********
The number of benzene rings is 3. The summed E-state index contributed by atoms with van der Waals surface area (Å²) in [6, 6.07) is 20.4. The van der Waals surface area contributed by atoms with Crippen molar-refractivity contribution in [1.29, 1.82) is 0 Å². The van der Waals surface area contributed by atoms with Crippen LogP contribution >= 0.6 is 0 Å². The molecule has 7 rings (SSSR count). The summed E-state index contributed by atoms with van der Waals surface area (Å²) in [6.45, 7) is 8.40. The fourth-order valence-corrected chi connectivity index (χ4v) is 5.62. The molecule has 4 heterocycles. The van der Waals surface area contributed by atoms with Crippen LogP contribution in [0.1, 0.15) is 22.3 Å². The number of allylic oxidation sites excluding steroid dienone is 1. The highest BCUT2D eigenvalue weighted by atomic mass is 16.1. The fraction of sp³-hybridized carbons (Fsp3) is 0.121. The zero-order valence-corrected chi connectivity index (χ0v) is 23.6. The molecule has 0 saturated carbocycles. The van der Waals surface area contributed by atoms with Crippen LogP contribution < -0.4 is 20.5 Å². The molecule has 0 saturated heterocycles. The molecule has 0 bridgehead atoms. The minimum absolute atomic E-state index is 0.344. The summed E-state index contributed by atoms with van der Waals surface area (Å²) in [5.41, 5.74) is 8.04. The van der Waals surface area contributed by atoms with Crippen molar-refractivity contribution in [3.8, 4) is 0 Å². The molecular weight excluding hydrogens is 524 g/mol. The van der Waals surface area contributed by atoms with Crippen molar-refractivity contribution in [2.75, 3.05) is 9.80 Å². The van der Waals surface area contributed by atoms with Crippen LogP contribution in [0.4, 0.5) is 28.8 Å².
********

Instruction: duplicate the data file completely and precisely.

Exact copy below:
The number of benzene rings is 3. The summed E-state index contributed by atoms with van der Waals surface area (Å²) in [6, 6.07) is 20.4. The van der Waals surface area contributed by atoms with Crippen molar-refractivity contribution in [1.29, 1.82) is 0 Å². The van der Waals surface area contributed by atoms with Crippen LogP contribution >= 0.6 is 0 Å². The molecule has 7 rings (SSSR count). The summed E-state index contributed by atoms with van der Waals surface area (Å²) in [6.45, 7) is 8.40. The fourth-order valence-corrected chi connectivity index (χ4v) is 5.62. The molecule has 4 heterocycles. The van der Waals surface area contributed by atoms with Crippen LogP contribution in [0.1, 0.15) is 22.3 Å². The number of allylic oxidation sites excluding steroid dienone is 1. The highest BCUT2D eigenvalue weighted by atomic mass is 16.1. The fraction of sp³-hybridized carbons (Fsp3) is 0.121. The zero-order valence-corrected chi connectivity index (χ0v) is 23.6. The molecule has 0 saturated carbocycles. The van der Waals surface area contributed by atoms with Crippen LogP contribution < -0.4 is 20.5 Å². The molecule has 0 saturated heterocycles. The molecule has 0 bridgehead atoms. The minimum absolute atomic E-state index is 0.344. The summed E-state index contributed by atoms with van der Waals surface area (Å²) in [5.41, 5.74) is 8.04. The van der Waals surface area contributed by atoms with Crippen molar-refractivity contribution in [3.8, 4) is 0 Å². The molecular weight excluding hydrogens is 524 g/mol. The van der Waals surface area contributed by atoms with Crippen molar-refractivity contribution in [2.75, 3.05) is 9.80 Å². The van der Waals surface area contributed by atoms with Crippen LogP contribution in [0.4, 0.5) is 28.8 Å².